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One of the four

marks or notes of the Church,

taken from the Nicene Creed. The

Church is catholic or universal

both because she possesses the

fullness of Christ’s presence

and the means of salvation, and

because she has been sent out by

Christ on a mission to the whole

of the human race (750, 830).



Church established by Christ on

the foundation of the Apostles,

possessing the fullness of the

means of salvation which

he has willed: correct and

complete confession of faith, full

sacramental life, and ordained

ministry in apostolic succession



The state or condition

of those who have chosen to

remain unmarried for the sake of

the kingdom of heaven in order

to give themselves entirely to God

and to the service of his people.

In the Latin Church, celibacy

is obligatory for bishops and

priests. In some Eastern Churches,

celibacy is a prerequisite for the

ordination only of bishops; priests

may not marry after they have

been ordained (1579, 1580).


An indelible spiritual mark

which is the permanent effect

of the Sacraments of Baptism,

Confirmation, and Holy Orders,

by which a person is given a

new permanent configuration to

Christ and a specific standing in

the Church; the reception of these

sacraments is never repeated

(1272, 1304, 1582).


A specific gift or

grace of the Holy Spirit which

directly or indirectly benefits the

Church, given in order to help a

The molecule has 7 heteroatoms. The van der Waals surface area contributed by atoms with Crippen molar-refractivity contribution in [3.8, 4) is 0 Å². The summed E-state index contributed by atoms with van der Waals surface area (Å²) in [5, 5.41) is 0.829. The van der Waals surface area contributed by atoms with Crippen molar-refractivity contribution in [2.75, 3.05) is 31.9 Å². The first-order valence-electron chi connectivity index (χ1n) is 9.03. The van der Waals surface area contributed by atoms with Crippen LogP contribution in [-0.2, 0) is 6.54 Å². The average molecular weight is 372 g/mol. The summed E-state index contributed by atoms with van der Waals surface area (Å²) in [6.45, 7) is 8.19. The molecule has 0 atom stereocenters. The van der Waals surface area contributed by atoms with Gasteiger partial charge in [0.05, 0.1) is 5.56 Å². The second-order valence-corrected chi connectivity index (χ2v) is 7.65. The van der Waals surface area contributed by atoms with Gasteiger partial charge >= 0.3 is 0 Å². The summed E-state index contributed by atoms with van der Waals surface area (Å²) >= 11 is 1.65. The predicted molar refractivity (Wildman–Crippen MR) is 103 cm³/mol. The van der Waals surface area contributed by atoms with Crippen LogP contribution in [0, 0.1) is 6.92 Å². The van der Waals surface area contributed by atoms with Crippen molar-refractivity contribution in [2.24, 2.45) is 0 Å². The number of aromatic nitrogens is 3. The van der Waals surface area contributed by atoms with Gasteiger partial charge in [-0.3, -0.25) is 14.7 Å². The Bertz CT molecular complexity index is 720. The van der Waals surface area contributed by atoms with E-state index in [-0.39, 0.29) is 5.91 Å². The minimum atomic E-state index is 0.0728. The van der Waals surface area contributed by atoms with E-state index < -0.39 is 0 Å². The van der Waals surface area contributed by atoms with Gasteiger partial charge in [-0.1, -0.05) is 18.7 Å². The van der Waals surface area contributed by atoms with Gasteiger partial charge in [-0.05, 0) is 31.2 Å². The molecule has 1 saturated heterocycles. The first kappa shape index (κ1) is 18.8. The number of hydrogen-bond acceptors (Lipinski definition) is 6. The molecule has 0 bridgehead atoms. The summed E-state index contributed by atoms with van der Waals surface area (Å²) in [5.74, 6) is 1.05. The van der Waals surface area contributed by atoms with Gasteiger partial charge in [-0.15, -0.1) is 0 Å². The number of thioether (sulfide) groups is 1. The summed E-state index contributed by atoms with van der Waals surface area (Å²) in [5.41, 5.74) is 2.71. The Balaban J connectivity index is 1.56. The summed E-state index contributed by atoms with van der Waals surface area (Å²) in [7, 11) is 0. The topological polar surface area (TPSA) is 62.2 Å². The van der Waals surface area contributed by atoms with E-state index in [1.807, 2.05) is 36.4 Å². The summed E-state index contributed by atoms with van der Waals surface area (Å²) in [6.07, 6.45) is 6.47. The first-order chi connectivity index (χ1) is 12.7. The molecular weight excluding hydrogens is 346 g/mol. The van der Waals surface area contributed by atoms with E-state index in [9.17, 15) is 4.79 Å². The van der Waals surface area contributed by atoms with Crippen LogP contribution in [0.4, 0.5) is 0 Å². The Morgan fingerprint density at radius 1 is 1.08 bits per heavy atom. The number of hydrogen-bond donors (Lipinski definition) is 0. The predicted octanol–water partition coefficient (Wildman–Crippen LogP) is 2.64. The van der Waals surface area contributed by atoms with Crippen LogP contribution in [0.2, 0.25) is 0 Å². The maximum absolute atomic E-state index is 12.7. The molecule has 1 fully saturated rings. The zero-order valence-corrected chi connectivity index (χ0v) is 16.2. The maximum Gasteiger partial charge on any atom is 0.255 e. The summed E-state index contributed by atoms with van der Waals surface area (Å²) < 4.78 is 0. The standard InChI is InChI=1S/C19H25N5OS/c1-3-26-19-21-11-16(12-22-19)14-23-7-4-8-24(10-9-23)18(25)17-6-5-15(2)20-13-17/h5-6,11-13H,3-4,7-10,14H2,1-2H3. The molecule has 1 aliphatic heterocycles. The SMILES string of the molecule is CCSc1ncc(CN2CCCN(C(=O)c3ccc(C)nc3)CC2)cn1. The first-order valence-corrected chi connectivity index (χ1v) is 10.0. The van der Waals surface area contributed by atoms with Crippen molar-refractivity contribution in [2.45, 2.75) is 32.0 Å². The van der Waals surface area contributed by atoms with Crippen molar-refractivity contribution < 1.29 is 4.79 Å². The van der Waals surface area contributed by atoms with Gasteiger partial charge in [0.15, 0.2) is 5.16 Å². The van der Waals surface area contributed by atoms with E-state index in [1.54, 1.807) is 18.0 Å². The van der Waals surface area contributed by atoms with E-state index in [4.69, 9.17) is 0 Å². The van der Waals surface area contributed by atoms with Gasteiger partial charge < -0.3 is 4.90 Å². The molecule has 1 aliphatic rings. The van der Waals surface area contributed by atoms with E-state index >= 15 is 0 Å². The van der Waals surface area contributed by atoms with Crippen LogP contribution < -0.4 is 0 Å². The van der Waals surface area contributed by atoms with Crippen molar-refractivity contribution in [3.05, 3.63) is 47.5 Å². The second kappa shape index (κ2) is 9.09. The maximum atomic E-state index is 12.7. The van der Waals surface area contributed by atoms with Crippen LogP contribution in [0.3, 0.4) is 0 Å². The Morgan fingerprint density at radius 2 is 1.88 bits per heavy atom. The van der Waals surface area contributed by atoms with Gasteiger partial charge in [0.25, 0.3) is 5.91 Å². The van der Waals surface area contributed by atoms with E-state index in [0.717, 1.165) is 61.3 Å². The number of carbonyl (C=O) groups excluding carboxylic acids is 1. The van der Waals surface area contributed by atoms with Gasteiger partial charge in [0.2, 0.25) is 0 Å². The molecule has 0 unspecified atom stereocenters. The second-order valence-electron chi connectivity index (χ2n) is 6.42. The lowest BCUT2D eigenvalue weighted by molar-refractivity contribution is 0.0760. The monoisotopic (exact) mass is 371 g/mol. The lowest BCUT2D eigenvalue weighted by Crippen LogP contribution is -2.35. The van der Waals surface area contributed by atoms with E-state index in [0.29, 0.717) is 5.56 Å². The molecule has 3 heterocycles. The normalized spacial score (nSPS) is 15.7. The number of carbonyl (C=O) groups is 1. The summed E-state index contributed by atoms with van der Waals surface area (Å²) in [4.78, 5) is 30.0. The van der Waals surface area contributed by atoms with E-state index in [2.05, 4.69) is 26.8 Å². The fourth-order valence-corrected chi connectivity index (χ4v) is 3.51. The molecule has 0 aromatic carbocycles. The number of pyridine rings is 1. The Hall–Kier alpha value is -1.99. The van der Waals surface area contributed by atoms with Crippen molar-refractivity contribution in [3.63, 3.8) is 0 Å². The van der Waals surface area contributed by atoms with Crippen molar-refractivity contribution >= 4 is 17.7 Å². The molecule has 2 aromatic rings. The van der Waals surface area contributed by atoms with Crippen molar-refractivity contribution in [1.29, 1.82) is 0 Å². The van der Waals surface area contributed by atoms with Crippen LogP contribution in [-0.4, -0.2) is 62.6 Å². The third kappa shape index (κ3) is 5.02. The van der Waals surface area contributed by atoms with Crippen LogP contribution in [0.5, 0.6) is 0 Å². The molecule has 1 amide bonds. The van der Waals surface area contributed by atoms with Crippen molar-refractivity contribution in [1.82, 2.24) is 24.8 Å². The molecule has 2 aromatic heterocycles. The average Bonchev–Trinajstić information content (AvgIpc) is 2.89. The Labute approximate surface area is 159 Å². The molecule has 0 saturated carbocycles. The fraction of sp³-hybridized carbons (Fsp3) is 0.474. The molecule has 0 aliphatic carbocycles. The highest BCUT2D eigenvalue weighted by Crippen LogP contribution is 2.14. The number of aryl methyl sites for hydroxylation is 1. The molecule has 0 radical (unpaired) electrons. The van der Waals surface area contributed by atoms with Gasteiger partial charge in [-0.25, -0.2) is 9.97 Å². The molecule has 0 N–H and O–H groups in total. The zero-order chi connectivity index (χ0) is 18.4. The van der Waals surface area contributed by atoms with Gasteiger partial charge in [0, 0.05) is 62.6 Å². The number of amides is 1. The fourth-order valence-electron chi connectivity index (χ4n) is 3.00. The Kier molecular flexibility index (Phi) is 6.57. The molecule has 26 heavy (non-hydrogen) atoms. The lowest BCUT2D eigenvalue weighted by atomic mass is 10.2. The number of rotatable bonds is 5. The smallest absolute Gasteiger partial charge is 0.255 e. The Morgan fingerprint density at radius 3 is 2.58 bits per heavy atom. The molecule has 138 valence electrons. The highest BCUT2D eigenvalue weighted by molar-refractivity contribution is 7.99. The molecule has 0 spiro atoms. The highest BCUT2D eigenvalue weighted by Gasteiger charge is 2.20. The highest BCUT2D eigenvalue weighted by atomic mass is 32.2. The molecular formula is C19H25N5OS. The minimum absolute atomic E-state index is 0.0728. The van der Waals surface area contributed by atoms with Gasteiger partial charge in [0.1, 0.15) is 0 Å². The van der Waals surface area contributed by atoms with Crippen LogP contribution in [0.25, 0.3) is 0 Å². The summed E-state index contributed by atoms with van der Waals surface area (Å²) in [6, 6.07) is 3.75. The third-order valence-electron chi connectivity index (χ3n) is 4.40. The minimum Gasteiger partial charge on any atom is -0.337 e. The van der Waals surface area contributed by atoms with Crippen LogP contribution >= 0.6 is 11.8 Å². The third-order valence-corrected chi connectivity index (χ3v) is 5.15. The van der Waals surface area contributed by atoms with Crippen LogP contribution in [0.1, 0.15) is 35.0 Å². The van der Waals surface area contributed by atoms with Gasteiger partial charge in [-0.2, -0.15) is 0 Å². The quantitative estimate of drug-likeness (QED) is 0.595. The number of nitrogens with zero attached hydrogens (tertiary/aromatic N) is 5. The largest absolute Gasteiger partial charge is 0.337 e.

person live out the Christian life,

or to serve the common good in

building up the Church (799, 951).


The theological virtue

by which we love God above all

things for his own sake, and our

neighbor as ourselves for the love

of God (1822).


The moral virtue

which, under the cardinal virtue

of temperance, provides for the

successful integration of sexuality

within the person leading to the

inner unity of the bodily and

spiritual being (2337). Chastity is

called one of the fruits of the Holy

Spirit (1832).


A group of persons

trained to lead in the singing at

liturgical celebrations (1143).


Perfumed oil,

consecrated by the bishop, which

signifies the gift of the Holy Spirit.

Chrism is used for consecration

in the Sacraments of Baptism,

Confirmation, and Holy Orders

(1241, 1289, 1291, 1294).


The name used

in the Eastern Churches for the

Sacrament of Confirmation, from

the “chrism” or “myron” used in

the anointing (1289).


From the Greek

translation of the Hebrew


which means “anointed.” It

became the name proper to Jesus

because he accomplished perfectly

the divine mission of priest,

prophet, and King, signified by

his anointing as Messiah, “Christ”



Jesus Christ; Messiah;